2011 Volume 67 Issue 4 Pages 225-232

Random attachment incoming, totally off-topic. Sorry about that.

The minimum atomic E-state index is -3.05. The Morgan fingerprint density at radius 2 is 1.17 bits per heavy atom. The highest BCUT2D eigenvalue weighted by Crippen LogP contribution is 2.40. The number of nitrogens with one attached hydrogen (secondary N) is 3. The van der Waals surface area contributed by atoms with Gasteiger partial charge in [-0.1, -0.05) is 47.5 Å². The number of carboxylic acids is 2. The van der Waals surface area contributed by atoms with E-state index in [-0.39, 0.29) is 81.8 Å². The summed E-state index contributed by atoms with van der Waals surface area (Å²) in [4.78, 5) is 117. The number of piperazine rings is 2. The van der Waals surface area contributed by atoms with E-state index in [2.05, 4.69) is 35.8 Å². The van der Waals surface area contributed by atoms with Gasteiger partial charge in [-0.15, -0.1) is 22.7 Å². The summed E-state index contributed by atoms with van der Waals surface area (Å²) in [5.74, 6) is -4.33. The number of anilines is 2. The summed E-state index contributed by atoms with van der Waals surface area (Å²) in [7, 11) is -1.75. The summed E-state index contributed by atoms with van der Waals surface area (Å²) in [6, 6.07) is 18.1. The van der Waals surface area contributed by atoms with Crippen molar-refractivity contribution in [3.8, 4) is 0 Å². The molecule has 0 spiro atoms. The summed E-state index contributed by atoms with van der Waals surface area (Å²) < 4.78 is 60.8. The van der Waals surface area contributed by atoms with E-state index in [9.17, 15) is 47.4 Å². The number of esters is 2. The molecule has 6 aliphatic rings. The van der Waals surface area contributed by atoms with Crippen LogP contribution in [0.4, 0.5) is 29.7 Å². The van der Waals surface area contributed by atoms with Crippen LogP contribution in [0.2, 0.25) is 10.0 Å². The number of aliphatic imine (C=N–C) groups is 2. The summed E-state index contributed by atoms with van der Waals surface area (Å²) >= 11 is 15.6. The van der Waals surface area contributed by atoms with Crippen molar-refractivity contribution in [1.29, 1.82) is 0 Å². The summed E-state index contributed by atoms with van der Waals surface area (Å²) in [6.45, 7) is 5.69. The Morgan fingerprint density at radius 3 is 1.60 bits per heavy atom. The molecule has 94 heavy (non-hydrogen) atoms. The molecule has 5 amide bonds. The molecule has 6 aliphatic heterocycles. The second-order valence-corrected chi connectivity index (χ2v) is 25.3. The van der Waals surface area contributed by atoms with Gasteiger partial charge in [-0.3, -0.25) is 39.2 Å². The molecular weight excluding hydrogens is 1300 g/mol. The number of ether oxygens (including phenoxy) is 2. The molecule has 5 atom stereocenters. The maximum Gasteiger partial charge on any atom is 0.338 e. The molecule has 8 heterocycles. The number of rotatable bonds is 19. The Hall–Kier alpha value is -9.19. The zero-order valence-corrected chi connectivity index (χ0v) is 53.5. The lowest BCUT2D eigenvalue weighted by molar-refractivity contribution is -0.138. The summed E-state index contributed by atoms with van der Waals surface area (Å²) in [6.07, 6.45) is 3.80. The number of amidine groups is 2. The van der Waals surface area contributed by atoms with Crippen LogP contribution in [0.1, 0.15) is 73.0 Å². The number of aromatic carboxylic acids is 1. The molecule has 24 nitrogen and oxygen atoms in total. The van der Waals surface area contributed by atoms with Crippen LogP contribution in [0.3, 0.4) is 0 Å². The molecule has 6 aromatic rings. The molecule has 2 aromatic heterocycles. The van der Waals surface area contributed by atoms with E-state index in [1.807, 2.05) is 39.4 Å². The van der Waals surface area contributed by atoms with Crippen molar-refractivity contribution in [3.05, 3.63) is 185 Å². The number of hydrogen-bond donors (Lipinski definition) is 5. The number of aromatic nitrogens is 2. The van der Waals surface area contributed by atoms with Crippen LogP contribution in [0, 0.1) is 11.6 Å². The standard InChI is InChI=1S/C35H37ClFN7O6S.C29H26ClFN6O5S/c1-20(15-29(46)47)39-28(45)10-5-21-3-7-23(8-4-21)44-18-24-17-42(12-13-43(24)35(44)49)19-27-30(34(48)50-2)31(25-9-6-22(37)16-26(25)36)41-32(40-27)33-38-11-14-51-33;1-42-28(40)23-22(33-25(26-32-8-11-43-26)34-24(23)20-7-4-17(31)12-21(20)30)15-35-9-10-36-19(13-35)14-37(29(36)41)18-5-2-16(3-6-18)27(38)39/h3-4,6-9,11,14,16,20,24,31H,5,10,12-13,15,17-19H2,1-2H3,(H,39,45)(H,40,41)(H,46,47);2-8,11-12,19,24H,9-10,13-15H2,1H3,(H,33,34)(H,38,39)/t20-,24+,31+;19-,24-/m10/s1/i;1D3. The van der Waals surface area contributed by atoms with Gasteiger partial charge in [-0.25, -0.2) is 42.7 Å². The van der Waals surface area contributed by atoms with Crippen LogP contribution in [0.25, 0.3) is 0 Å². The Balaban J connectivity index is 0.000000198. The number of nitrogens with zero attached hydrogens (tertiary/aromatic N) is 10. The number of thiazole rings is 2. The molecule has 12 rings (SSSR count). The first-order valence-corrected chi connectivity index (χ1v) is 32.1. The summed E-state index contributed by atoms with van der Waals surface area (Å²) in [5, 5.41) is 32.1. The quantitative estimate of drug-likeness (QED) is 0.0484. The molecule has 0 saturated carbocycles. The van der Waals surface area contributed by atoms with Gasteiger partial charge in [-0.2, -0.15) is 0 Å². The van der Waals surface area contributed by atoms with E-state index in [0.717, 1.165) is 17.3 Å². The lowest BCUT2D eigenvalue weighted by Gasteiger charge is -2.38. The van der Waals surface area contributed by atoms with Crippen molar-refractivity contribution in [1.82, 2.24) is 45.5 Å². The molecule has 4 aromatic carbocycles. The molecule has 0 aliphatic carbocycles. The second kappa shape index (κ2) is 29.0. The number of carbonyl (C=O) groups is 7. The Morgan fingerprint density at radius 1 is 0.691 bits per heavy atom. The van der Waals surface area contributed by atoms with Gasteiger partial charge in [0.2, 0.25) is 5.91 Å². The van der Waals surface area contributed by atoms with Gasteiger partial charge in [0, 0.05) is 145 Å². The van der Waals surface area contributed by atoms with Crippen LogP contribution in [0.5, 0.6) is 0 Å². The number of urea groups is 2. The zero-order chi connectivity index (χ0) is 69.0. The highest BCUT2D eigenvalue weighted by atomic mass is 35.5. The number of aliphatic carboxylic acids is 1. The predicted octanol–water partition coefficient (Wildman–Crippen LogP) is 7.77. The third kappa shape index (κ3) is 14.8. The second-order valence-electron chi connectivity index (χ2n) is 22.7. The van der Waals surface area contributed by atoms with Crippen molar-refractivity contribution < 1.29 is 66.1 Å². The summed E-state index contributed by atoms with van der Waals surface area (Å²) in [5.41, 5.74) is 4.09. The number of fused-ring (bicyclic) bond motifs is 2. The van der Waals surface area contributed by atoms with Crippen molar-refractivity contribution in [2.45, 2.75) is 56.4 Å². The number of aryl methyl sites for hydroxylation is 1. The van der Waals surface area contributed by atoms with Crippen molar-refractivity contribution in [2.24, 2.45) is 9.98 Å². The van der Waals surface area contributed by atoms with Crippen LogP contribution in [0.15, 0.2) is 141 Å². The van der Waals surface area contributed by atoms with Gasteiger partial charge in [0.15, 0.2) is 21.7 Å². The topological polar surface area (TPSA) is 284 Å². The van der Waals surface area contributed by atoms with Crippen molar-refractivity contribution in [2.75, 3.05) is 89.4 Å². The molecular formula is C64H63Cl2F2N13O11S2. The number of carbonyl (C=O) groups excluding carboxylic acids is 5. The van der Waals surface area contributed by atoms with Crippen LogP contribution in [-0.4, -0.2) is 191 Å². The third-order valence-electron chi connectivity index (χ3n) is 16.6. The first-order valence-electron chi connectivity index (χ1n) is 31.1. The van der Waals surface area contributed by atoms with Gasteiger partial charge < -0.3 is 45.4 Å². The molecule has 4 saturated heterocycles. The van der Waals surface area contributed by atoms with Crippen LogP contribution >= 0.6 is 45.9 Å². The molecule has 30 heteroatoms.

Heat-induced spikelet sterility is one of the major threats to rice production from global warming. Previous chamber experiments have shown that even a short exposure to heat can induce spikelet sterility, but actual damage to a crop in the open field has rarely been reported. In the mid-summer of 2007, the Kanto and Tokai regions in Japan experienced record high temperatures above 40°C. We examined whether this extreme heat event induced sterility in open fields. We collected panicle samples from 132 fields in 5 prefectures in the Kanto and Tokai regions. Maximum air temperature averaged over a 5-day period around the heading stage exceeded the threshold for sterility (35°C) in more than 40% of the crops surveyed. Spikelet sterility ranged from 2% to 23%, and was more than 10% in 20% of the crops studied. Spikelet sterility in 2007 was apparently higher than that in the normal summer of 2008 and peaked with the heat wave, which confirms for the first time that extreme heat in midsummer induced sterility under open field conditions in Japan, but to a lesser extent than what was predicted from previous chamber experiments. The lesson from this survey is that air temperature per se is not sufficient to predict the occurrence of heat-induced sterility and that factors influencing the heat budget of the panicles are needed to account for the crop damage. Crop management practices such as selection of tolerant cultivars and optimizing the timing and amount of nitrogen application could moderate the occurrence of heat induced spikelet sterility which can help to develop adaptation measures to climate change.